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Beginning Sunday, Match 5 lottery game to be held 7 days a PTC week


To jack up sluggish revenues for one of its basic games, state lottery officials said yesterday that beginning Sunday drawings for the Match 5 game will be held seven days a week instead of the current five.

Lottery spokesman Carroll H. Hynson Jr. said the revamped game will feature a new sixth "bonus ball" designed to entice more Marylanders to play by giving players more chances to win.

Match 5 players try to pick five winning numbers from 39 balls used in television drawings. The revised game will let players choose a sixth or "bonus" ball from the remaining 34 balls.

By allowing a "bonus" ball to be counted, Mr. Hynson said there will be more winners -- although the top Match 5 prize -- $50,000 -- can only be won by making a match with the original five numbers chosen.

Players using "bonus balls" who match four numbers would win $600; those using "bonus balls" who match three numbers would win $30; and those who match two would win $2.

Mr. Hynson said revenue from Match 5 has dropped from $34 million to $32 million a year over the past two years, in part due to players are moving to popular instant games or to games such as Lotto or Keno that offer bigger jackpots, he said.

"We just need to adjust to make things a little better," he said. "At any time to be competitive, we make adjustments in our games, to enhance the overall performance of our games. This is just an enhancement."

In May, lottery officials converted the Pick-3 and Pick-4 games from one drawing a day to two (except on Sundays) for virtually the same reasons.

Mr. Hynson said lottery officials notified the governor's office of the proposed change this summer. Dianna Rosborough, Gov. Parris N. Glendening's spokeswoman, said one of the governor's deputy chiefs-of-staff was notified of the game change, but that Mr. Glendening had not been told at the time.

Nevertheless, she said the governor viewed the changes as "more of a new marketing technique or promotion to help stabilize revenues," and not a broad expansion of state-sanctioned gambling.

In March, Mr. Glendening expressed concern about the spread of state-sanctioned gambling, saying that was why he had threatened this past winter to veto any 1995 legislation to authorize casino gambling, and why he voted against the state buying more instant lottery ticket vending machines.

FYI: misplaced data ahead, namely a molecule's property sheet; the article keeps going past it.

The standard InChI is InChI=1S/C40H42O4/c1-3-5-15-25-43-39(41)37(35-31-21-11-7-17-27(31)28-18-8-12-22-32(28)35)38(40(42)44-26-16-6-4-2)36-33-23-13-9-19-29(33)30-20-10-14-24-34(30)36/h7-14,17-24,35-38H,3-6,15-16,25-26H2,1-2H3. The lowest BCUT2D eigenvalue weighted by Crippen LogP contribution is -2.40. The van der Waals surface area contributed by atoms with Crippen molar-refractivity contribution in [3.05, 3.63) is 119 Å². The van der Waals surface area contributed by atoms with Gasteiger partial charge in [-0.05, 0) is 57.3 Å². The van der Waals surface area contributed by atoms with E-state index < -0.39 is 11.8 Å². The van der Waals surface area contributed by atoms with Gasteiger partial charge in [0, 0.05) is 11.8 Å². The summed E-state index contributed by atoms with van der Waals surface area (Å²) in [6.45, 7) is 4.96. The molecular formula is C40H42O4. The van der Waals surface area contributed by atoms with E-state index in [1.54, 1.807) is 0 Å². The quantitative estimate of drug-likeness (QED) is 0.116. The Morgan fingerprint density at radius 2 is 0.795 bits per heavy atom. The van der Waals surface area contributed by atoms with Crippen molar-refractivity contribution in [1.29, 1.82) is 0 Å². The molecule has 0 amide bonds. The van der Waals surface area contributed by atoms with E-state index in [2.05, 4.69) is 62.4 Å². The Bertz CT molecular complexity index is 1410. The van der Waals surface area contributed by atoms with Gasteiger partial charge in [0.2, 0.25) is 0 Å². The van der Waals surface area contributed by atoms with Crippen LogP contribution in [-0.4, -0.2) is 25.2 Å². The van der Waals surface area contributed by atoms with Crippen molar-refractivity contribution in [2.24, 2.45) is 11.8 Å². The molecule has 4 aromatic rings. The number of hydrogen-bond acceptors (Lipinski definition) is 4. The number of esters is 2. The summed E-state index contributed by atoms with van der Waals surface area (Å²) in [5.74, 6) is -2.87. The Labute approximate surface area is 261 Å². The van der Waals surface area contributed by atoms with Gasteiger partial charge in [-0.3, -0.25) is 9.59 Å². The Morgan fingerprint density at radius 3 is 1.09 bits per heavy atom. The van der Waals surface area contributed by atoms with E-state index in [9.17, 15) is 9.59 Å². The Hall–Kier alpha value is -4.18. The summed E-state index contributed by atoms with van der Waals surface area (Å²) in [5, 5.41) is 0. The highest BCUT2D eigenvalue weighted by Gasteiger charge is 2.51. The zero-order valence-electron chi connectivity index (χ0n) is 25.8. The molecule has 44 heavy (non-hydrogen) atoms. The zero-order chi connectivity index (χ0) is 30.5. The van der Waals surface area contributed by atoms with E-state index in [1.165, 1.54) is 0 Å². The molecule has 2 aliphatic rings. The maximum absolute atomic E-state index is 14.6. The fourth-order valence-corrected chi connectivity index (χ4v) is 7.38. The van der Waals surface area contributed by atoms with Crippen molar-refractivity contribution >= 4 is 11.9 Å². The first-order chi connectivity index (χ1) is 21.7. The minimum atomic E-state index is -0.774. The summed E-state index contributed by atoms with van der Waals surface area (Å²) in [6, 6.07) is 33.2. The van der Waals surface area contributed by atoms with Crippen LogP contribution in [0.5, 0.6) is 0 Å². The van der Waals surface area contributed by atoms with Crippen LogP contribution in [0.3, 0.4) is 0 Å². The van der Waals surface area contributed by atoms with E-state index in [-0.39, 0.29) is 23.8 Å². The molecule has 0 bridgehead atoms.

But the governor went along with the plans to double the Pick-3 and Pick-4 drawings -- just as he has with the changes to Match 5 -- saying that was "a marketing decision" and not a major expansion.

The state-run lottery is Maryland's third largest single source of revenue, trailing only the personal income tax and the sales tax.

Last year, the lottery grossed more than $1 billion in sales and brought a state record $385 million into Maryland's treasury.

The state ended fiscal year 1995 with a modest $26 million surplus, about half of which was attributed to higher than estimated lottery revenues.

A March 1994 nationwide study of "Legalized Gambling as a Strategy for Economic Development," conducted by Robert Goodman of the University of Massachusetts-Amherst and financed by the Aspen Institute and the Ford Foundation, concluded that, "Once gambling ventures are legalized and governments become dependent on their revenues, the future form and spread of gambling within a state becomes extremely difficult to control."

The report also concluded that, "As state budgets become more gambling-dependent, legislators are tending to legalize higher revenue producing games, like video lottery terminals [slot machines] and Keno at dispersed locations."

Mr. Hynson said sales from instant ticket games in Maryland are up by 25 percent over last year, and Keno play is up by 18 percent.

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